Monday, November 09, 2009

On Searching Through Cupboards, Undisturbed Since 1998

The sort out of my library of books continues.

This morning I began on some cupboards in the garage, shut since 1998, when we moved here and I came across some ‘lost’, though not forgotten, books on economic thought, many of which I have kept since the 70s, some of which I have regularly lamented ‘losing’. In that previous move from a big house, where I had a large-room lined with book shelves, to the currently ‘smaller’ house, my then ‘library’ was too big to accommodate, and about half of my library was shipped to France, the best parts of which are housed in glass-fronted cabinets to keep out the dust – the rest in boxes piled in our large bedroom.

The other half was sent to the current and recently sold house, and much of that half was partly stored (‘temporarily’) in boxes and in some garage cupboards. Since 1998, a fair amount of new books have spilled over in piles on the floor.

In short, my depleted library is now in a mess.

We move from here in December and I have a chance (or, of you prefer, I am under family orders) to sort the books out, to safeguard the good books, including those I work from, or intend to do so, and to dispose of the rest to charity shops around town.

Interestingly, among the ‘lost’ treasures that I found this morning was an 1843 edition of Wealth Of Nations, “with a Life of the Author” (Dugald Stewart’s eulogy to Adam Smith in 1793 delivered in 1793) and also “A View of the Doctrine of Smith, compared with that of the French Economists; with a method of facilitating the study of his works; from the French M. Garnier.” Published by Thomas Nelson, Edinburgh, ‘MDCCCXLIII’.

And no, M. Garnier doesn’t mention the ‘invisible hand’ as part of Smith’s doctrine.

However, this particular volume provoked a rather funny, in retrospect only, incident in the mid-80s. At the time, we rented accommodation for our French holidays and I used to take our kids, and those of anyone’s staying with us, to a chain resort called AquaCity on the Bordeaux coast, where they could play in a safe environment (patrolled by dozens of safety ‘wardens’, instantly recognisable in their leopard-patterned costumes) of flumes, pools, rides in large rubber tyres and water, water, everywhere. They loved it.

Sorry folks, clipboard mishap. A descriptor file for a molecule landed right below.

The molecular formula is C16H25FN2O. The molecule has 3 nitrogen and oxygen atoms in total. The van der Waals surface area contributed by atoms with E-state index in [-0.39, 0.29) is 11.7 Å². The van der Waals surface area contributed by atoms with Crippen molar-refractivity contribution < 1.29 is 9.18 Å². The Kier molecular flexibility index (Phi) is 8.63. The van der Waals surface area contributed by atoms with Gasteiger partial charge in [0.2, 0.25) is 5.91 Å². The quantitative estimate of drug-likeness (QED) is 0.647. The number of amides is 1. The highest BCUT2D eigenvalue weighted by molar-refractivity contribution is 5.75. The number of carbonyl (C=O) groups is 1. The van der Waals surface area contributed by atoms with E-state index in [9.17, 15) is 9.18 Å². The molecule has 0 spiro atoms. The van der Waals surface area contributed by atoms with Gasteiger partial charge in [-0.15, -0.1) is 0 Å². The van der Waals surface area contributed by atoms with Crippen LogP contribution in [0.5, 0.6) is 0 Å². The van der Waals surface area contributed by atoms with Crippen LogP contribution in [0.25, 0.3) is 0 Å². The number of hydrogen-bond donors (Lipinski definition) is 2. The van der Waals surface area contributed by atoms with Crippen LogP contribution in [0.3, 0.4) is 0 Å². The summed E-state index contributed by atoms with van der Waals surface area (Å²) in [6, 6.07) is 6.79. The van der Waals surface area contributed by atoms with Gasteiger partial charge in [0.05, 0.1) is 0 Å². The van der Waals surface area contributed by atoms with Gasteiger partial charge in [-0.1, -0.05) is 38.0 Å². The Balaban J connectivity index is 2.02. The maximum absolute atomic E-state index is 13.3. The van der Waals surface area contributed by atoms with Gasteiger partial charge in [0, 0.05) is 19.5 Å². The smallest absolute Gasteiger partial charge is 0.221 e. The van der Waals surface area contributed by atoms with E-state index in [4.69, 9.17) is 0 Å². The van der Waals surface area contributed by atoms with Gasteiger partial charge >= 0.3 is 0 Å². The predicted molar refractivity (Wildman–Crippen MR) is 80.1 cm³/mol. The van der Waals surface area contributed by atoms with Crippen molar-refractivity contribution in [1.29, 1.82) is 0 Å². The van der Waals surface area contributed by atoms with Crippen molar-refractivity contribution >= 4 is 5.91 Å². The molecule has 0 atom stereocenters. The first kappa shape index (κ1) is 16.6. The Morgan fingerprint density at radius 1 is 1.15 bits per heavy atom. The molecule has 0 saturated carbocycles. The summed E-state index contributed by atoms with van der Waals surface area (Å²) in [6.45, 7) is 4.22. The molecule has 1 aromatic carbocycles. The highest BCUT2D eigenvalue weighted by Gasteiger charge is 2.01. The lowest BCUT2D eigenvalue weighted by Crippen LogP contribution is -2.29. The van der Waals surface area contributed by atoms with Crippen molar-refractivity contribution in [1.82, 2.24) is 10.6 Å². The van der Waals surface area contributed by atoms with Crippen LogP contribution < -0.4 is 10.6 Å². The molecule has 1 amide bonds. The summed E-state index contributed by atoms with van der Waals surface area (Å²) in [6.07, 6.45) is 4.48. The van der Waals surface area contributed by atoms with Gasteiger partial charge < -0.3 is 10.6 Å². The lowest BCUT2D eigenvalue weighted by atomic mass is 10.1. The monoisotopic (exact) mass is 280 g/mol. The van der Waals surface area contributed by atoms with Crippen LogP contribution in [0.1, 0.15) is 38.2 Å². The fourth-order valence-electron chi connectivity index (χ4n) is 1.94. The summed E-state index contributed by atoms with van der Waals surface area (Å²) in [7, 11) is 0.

So did I, but not for the swimming; it was a perfect location for focussed reading, despite the background noise. I would sit down near the cafeteria, read my book, and the older kids would comeback roughly every half-hour to let me know and the little ones were safe – they knew where I was and I was left in peace to read.

Now, to be truthful, I was not quite into the spirit of AquaCity, in that when assured everybody was safe and enjoying themselves, I would sit under a small tree and read. I was, as always in those days, in a suit, tie and heavy shoes (a Business School habit). The temperature was usually in the 70s-80s.

On this particular occasion I was reading this very 1843 edition of Wealth Of Nations.

Absorbed as I was in Smith’s prose “Of the Expense of Defence”, I was oblivious to what was going on around me (my research interests were defence economics), until somebody began shouting nearby, so I looked up, and realised that s man on a nearby path was shouting at me in French. I caught a few words, but most was lost in excitable non-translation.

I looked either side of me for help and a couple nearby, said in English that the man was accusing me of looking at his wife! (She was about ten paces, half hidden behind him.)

But I was innocent. The entire AquaCity landscape was dotted with people, most in bathing suits, many in bikini’s and more than a few topless. After some more outpourings of vitriol, he stormed off, realising I was not French, and, no doubt considering the way I was dressed, as some sort of oddity, as well, in his mind, of me being a quasi-pervert (though why he attacked me I cannot imagine, when I could now see that he and his wife were parading around, as people of a certain age do in France, more than semi-naked).

Fortunately, most of the kids turned up just then, looking for their lunch and soft-drinks.

So, finding this ‘lost’ 1843 volume of the Wealth Of Nations today was worthy of note. It brought back that scene at AquaCity - we have often laughed at it at dinner parties since. But truly, I have missed that particular volume for twenty years or more. Finding it is a joy.

Looking through my copy today, I found a sentence in Book IV (page 188: WN IV.ii.30: 464-5), which I had marked in ink:

As defence, however, is of much more importance than opulence, the act of navigation is, perhaps, the wisest of all the commercial regulations of England”.

No other passages are marked in this manner. As defence economics was my main subject in those years, I consider this as evidence as to the sole object of my full attentions that day….

Labels: ,


Post a Comment

<< Home